Finance minister Tito Mboweni. Picture: RUVAN BOSHOFF
Finance minister Tito Mboweni. Picture: RUVAN BOSHOFF

The DA has applauded President Cyril Ramaphosa’s decision to retain Tito Mboweni as finance minister, but questioned the appointment of several ministers, including Patricia De Lille.

“With a declining growth rate, increasing unemployment levels and an impending credit ratings downgrade, minister Mboweni’s re-appointment brings stability, which we hope will revitalise waning investor confidence,” said DA spokesperson Solly Malatsi.

“Minister Mboweni has shown [an] appetite to cut down on bailouts for failing state-owned enterprises (SOEs) and to tackle rising debt. He will, however, face an uphill battle from within the ruling party. He will only succeed with the required political backing,” he said.

The DA also backed the appointment of Naledi Pandor to head the international relations and co-operation ministry, saying she has been an efficient administrator and has, to date, remained free of corruption scandals. “She will have to work fearlessly to ensure that we return to a foreign policy based on human rights and economic opportunity,” said Malatsi.

He said former ANC chief whip Jackson Mthembu is also a valuable addition to the cabinet. Mthembu was appointed minister in the presidency.

“He was a respectable chief whip of the ANC in parliament and had a consultative approach to key issues. This is a key quality in this ministerial position and Mthembu has the capacity to give [the president] honest advice and to bring change,” said Malatsi.

The inclusion of De Lille, who resigned from the DA following a protracted fight with the party’s leadership, was the major surprise of Ramaphosa’s cabinet announcement on Wednesday. De Lille, the only non-ANC MP to be included in the executive, was appointed to lead the reconfigured public works and infrastructure portfolio. She formed her Good party late in 2018, which went on to put up a relatively decent showing at the May 8 polls, winning two seats in parliament.

Malatsi said De Lille still needs to answer for allegedly unduly influencing the process of appointing a new Cape Town city manager by sending an SMS to a member of the selection panel stating: “I want to keep Achmat [Ebrahim], so score him highest. Thanks,” while she was still Cape Town mayor.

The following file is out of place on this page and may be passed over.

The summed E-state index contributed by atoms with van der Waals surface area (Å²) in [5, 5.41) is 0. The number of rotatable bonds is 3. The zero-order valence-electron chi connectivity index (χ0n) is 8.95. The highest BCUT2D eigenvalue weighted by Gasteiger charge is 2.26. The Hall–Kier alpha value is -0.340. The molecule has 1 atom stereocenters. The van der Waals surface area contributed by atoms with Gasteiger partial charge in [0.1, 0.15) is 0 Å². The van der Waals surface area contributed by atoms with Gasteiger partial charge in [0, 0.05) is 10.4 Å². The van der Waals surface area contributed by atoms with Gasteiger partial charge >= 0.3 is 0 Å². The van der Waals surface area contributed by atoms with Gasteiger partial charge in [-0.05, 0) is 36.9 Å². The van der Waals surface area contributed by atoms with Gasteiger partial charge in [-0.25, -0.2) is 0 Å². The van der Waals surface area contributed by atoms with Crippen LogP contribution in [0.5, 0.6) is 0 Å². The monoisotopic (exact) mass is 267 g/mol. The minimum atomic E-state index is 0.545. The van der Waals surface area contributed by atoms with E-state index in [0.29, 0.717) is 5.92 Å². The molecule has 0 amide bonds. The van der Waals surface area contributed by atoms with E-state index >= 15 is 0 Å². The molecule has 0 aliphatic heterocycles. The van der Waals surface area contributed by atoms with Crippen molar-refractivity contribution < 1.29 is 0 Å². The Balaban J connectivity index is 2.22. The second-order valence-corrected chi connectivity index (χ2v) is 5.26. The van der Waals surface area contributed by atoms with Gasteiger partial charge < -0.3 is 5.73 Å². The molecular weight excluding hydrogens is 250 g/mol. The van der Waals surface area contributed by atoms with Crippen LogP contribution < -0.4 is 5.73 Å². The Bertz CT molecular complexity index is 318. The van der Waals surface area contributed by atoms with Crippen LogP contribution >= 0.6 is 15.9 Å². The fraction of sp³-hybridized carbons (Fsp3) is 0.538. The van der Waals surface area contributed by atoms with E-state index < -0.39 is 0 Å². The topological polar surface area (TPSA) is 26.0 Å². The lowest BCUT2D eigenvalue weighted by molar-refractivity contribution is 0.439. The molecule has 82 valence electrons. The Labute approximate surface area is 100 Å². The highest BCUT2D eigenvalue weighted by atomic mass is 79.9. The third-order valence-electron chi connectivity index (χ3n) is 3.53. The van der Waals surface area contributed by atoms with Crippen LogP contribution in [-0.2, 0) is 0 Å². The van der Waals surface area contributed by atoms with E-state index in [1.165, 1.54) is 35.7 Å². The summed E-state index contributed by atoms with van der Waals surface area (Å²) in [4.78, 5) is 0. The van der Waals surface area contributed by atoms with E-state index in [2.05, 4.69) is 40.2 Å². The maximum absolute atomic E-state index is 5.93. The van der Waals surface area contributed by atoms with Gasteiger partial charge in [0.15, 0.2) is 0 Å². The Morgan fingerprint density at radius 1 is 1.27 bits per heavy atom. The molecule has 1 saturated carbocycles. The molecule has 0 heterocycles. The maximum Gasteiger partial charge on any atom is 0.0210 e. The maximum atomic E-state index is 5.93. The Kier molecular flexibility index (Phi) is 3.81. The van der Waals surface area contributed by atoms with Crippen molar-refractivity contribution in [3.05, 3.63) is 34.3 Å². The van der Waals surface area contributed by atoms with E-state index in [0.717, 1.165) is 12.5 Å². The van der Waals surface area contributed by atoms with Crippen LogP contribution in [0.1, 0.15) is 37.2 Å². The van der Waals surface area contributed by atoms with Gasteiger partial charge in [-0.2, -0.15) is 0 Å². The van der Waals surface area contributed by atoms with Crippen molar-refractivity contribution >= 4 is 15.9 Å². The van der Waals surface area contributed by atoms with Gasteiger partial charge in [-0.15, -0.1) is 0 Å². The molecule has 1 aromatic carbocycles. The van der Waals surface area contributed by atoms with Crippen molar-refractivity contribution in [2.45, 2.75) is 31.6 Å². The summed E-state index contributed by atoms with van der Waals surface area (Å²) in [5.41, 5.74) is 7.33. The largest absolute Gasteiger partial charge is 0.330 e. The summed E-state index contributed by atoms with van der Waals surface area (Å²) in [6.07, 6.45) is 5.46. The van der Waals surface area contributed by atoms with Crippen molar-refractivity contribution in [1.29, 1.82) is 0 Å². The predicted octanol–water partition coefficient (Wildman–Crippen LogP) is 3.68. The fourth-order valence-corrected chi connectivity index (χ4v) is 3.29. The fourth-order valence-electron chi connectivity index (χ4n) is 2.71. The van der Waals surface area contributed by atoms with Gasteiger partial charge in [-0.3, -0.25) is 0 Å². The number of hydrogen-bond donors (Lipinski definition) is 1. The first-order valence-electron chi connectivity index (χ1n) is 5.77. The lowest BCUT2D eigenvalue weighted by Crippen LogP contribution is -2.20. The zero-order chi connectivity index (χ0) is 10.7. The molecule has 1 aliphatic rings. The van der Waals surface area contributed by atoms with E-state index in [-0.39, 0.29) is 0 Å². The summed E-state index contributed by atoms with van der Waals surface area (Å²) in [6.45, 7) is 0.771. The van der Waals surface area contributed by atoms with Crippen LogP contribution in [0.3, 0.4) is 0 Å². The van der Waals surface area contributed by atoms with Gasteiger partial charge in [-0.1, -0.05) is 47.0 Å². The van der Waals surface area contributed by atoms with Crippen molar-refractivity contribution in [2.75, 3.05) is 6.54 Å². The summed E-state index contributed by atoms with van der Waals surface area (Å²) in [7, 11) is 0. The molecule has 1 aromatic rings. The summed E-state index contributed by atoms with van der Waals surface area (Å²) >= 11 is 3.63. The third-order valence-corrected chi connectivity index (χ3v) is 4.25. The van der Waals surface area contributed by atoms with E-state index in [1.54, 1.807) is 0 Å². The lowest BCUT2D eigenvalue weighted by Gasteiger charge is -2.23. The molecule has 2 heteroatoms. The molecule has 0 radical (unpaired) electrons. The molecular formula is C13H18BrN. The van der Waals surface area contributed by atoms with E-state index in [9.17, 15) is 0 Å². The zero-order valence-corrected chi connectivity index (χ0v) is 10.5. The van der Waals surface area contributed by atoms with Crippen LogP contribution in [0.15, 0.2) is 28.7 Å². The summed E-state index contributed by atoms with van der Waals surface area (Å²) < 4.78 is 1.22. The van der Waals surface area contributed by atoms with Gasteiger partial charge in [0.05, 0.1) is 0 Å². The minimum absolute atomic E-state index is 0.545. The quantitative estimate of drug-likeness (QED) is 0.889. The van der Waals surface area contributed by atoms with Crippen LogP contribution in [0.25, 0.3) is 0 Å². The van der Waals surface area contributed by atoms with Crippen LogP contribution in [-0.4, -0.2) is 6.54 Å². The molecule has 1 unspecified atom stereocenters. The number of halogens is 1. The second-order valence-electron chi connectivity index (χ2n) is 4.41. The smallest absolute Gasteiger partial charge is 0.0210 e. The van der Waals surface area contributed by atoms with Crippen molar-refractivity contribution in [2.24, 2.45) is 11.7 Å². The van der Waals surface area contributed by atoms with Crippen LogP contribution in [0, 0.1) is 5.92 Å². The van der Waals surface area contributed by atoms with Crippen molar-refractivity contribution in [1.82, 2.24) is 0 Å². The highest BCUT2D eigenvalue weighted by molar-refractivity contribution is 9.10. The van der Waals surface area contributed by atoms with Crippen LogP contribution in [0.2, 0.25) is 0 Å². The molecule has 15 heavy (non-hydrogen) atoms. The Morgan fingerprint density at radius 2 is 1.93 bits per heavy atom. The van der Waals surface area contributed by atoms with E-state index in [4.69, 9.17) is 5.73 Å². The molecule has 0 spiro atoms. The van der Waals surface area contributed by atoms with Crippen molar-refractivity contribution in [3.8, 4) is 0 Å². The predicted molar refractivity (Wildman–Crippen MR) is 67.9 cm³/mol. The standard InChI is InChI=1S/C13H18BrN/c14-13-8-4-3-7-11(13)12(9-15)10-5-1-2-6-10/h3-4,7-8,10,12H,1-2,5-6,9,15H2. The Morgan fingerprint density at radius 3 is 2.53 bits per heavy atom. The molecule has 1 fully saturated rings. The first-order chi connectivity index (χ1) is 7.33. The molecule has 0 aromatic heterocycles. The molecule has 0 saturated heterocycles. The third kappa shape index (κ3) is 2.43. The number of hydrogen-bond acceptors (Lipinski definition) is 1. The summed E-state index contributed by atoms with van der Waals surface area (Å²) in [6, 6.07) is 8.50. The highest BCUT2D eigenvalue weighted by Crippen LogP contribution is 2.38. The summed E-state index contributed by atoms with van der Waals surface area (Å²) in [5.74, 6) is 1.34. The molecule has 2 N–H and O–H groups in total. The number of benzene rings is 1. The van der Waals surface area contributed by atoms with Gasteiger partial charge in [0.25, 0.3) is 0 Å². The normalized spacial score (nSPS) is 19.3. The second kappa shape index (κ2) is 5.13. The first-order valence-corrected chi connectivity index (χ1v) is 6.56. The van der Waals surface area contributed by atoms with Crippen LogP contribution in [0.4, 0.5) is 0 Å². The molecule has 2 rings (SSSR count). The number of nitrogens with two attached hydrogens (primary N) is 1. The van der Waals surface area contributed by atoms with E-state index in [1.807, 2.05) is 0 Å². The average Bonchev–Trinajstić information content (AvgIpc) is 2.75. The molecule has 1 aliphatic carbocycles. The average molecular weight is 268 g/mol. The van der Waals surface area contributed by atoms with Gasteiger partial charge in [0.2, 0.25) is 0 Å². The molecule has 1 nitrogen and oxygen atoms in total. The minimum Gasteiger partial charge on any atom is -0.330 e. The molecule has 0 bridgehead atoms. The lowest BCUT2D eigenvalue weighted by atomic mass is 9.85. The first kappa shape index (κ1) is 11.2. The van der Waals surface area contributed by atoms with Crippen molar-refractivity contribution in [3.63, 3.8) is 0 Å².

“In 2015, a forensic investigation uncovered serious allegations of misconduct on the part of the commissioner of the transport and urban development authority, Melissa Whitehead, concerning payments made to the bus company Volvo. The city manager, allegedly acting on minister De Lille’s instructions, did not table the report before the committee, so that action could be taken,” said Malatsi.

Major concern

The DA said the inclusion of Maite Nkoana-Mashabane (women, youth and people with disabilities), who unlawfully granted diplomatic immunity to former Zimbabwean first lady Grace Mugabe after she allegedly assaulted a model; and Nosiviwe Mapisa-Nqakula (defence and military veterans ), who faces allegations of presiding over the awarding of tenders worth more than R1.7bn to tainted Bosasa, is a major concern.

The party also questioned the appointment of Blade Nzimande (higher education) whose leadership was ineffective during the “fees must fall” protests; Lindiwe Zulu (social development), who faces allegations of wasteful expenditure; and Thulas Nxesi (employment and labour), who was involved in the Nkandla scandal.

Said Malatsi, “SA needs women and men in the cabinet who realise that the title ‘minister’ is about serving the best interests of the people and not a status symbol. As the main opposition, the DA will ensure these ministers work hard to get their departments back on track to work for the betterment of our country.”